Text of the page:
A defendant may plead not guilty, guilty or, with the consent of the court, nolo contendere. The court may refuse to accept a plea of guilty, and shall not accept such plea or a plea of nolo contendere without first addressing the defendant personally and determining that the plea is made voluntarily with understanding of the nature of the charge and the consequences of the plea. If a defendant refuses to plead or if the court refuses to accept a plea of guilty or if a defendant corporation fails to appear, the court shall enter a plea of not guilty. The court shall not enter a judgment upon a plea of guilty unless it is satisfied that there is a factual basis for the plea."
While the rules are not, and were not intended to be a rigid code having an inflexible meaning irrespective of the circumstances, Fallen v. United States, 378 U.S. 139, 142, 84 S.Ct. 1689, 12 L.Ed.2d 760 (1964), they were designed to simplify existing procedure and to make uniform certain practices in all district courts. United States v. Debrow, 346 U.S. 374, 376, 74 S.Ct. 113, 98 L.Ed. 92 (1953). A section of a statute [rule] should not be read in isolation from the context of the entire act. In interpreting the rules, a court must not be guided by a single sentence or a word or phrase in a sentence, but should look to provisions of the whole law and to its object and policy. Richards v. United States, 369 U.S. 1, 10-11, 82 S.Ct. 585, 7 L.Ed.2d 492 (1962). Where a federal criminal statute uses a common law term of established meaning without otherwise defining it, the general practice is to give that term its common law meaning. United States v. Turley, 352 U.S. 407, 411-412, 77 S.Ct. 397, 1 L.Ed.2d 430 (1957).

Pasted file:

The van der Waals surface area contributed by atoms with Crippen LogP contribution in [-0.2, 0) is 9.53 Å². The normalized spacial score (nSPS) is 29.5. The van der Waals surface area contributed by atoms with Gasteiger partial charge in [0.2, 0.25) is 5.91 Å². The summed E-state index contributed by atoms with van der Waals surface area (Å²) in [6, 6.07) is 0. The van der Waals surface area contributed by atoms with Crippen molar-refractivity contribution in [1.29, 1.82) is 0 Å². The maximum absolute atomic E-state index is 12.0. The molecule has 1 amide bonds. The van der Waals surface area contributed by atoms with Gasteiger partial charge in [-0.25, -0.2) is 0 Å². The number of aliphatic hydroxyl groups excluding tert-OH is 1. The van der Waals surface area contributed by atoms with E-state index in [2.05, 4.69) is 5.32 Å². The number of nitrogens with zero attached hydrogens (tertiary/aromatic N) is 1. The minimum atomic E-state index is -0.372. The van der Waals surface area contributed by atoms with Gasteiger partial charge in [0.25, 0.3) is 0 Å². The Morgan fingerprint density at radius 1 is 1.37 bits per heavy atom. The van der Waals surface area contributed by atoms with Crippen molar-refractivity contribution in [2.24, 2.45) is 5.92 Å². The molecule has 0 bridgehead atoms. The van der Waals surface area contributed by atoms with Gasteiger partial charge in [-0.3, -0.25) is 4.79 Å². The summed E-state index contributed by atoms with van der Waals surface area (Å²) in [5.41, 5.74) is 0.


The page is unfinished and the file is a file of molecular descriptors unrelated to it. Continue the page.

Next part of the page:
We find no reason for a distinction between the construction of rules promulgated by the United States Supreme Court under congressional authority and other legislation adopted by the Congress itself.
Armed with these fundamental tenets of construction, we proceed to an analysis of Rule 10, which provides for arraignment. Arraignment is an ancient procedure, the purpose of which is to "* * * inform the accused of the charge against him and obtain an answer from him. * * *" Garland v. State of Washington, 232 U.S. 642, 644, 34 S.Ct. 456, 58 L.Ed. 772 (1914). Historically, it consisted of calling a defendant to the bar, reading the indictment to him or informing him of the charge against him, demanding of him whether he is guilty or not guilty, and entering the plea. It is an important step in a federal criminal case, since it formulates the issue to be tried. Hamilton v. Alabama, 368 U.S. 52, 54, n. 4, 82 S.Ct. 157, 7 L.Ed.2d 114 (1961). Rule 10, which regulates modern federal arraignment procedure, requires that the indictment or information be read to the defendant, or that the substance of the charge be stated to him. Defendant is then called on "to plead thereto." Of notable significance is the requirement that defendant is called on to plead to the charge in the indictment or information. He is not called upon to plead to a lesser offense that might be included in the charge. Nowhere in the rule do we find language which permits the court to state to a defendant the substance of an offense, other than the offense charged.
We now turn to Rule 11. Under established rules of construction, we are obliged to construe the provisions of Rule 11 consistently with the provisions of Rule 10. They each deal with the same general subject. Prior to the adoption of the rules an arraignment encompassed, in major part, the substance of both rules. Garland v. State of Washington, supra.
Under Rule 11, a defendant may plead not guilty, guilty or, with the consent of the court, nolo contendere. There is nothing in the text of Rule 11, nor in the cases construing the rule, which supports the theory that a defendant may, over the objection of the government, respond to an indictment by pleading guilty to a lesser included offense. To the contrary, Rule 11, when read consistently with Rule 10, requires the defendant when presenting his plea to address himself only to the charges contained in the indictment.